• Fast Introduction
  • Level Set Methods
  • Fast Marching Methods
  • Ordered Upwind Methods








    J.A. Sethian


    Fast Marching Methods and Level Set Methods are numerical techniques designed to track the evolution of interfaces. Most numerical techniques attempt to follow moving boundaries by putting a collection of marker points on the evolving front and then changing their positions to correspond to the moving front. This approach has many problems associated with it.

    In contrast, Level Set Methods and Fast Marching Methods share a common view of how to solve these problems. Rather than focus on the moving boundaries themselves, these techniques exploit a strong link between moving interfaces and equations from computational fluid equations. The idea of building numerical methods for tracking interfaces by exploting this link was discussed in

    Numerical Methods for Propagating Fronts : Sethian, J.A., in Variational Methods for Free Surface Interfaces, Proceedings 1985 Vallambrosa Conference, Eds. P. Concus and R. Finn, Springer-Verlag, NY, 1987.
    "Most algorithms place marker particles along the front and advance the positions of the particles in accordance with a set of finite difference approximations to the equations of motion. Such schemes usually go unstable and blow up as the curvature builds around a cusp, since small errors in the position produce large errors in the determination of the curvature. One alternative is to consider the reformulation of the equations of motion as a conservation law with viscocity, and solve these equations with the techniques developed for gas dynamics. These techniques, based on high-order upwind formulations, are particularly attractive, since they are highly stable, accurate, and preserve monotonicity...."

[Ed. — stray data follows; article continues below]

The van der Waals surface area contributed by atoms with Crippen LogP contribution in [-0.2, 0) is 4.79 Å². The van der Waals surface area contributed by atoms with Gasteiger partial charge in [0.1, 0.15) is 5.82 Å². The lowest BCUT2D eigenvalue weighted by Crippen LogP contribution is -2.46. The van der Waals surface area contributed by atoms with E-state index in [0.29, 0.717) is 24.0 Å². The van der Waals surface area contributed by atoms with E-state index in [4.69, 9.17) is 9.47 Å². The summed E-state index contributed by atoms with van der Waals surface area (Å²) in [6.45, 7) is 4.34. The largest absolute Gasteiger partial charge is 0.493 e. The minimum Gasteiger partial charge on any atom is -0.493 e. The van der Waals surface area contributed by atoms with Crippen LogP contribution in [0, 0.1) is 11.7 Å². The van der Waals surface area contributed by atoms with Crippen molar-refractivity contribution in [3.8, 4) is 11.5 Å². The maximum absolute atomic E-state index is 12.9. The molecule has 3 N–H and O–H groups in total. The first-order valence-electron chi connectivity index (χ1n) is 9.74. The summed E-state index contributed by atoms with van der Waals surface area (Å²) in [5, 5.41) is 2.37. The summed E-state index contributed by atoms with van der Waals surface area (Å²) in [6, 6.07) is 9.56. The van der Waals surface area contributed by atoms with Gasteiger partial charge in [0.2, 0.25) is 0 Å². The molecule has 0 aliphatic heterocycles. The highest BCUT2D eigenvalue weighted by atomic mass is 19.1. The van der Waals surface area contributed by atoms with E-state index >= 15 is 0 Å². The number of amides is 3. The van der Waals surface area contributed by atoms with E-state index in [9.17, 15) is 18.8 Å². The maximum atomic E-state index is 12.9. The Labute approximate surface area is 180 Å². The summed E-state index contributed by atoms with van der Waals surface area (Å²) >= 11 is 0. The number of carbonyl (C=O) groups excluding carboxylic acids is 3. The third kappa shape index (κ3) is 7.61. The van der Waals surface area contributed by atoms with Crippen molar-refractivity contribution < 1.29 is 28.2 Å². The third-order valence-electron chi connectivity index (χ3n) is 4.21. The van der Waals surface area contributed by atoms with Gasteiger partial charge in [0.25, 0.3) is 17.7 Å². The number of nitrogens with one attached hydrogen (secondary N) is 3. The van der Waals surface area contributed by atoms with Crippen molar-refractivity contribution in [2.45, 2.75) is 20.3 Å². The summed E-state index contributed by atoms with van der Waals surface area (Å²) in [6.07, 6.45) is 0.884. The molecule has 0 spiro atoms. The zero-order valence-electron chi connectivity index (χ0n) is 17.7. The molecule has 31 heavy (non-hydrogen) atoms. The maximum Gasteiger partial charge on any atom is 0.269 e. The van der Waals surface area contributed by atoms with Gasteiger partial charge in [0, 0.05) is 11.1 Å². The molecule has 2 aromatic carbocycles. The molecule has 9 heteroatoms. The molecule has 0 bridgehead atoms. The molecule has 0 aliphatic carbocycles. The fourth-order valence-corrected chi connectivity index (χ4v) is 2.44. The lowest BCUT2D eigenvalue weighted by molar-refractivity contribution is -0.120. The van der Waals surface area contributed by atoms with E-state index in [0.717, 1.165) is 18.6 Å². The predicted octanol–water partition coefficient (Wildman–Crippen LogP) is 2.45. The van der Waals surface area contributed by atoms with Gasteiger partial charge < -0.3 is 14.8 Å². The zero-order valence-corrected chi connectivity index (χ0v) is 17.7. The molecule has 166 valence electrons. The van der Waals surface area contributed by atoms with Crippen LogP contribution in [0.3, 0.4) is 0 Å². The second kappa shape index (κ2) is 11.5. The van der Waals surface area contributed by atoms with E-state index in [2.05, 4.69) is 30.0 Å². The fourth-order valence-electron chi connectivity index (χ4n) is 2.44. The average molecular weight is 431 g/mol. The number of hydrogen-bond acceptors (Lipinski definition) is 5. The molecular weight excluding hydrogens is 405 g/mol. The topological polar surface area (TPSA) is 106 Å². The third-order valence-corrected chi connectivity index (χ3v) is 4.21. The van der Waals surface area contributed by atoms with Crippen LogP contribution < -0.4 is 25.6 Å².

This idea forms one cornerstone of partial differential equations based numerical methods for tracking evolving fronts. It has contributed to two different, yet complementary techniques for tracking evolving fronts: (1) An extremely efficient Fast Marching Method for certain specialized front problems. (2) A more general, but slower all-purpose time-dependent Level Set Method.

    Both methods are designed to handle problems in which the separating interfaces develop sharp corners and cusps, change topology, and become truly intricate. Their virtues are most on display in problems in three dimensions (or more) in which interface motion is intricately bound up with complex physics and geometry.

    The Key Ideas (Non-technical explanations)

    An intuitive, non-technical explanation of each method:
    1. The general idea of Fast Marching Methods

    2. The general idea of Level Set Methods

    If you want to know more

    There are two general resources about these techniques.
    1. A popular magazine article that appeared in the American Scientist.
    2. A recent book on Level Set and Fast Marching Methods.
    Additional technical publications may be found at on the publications page.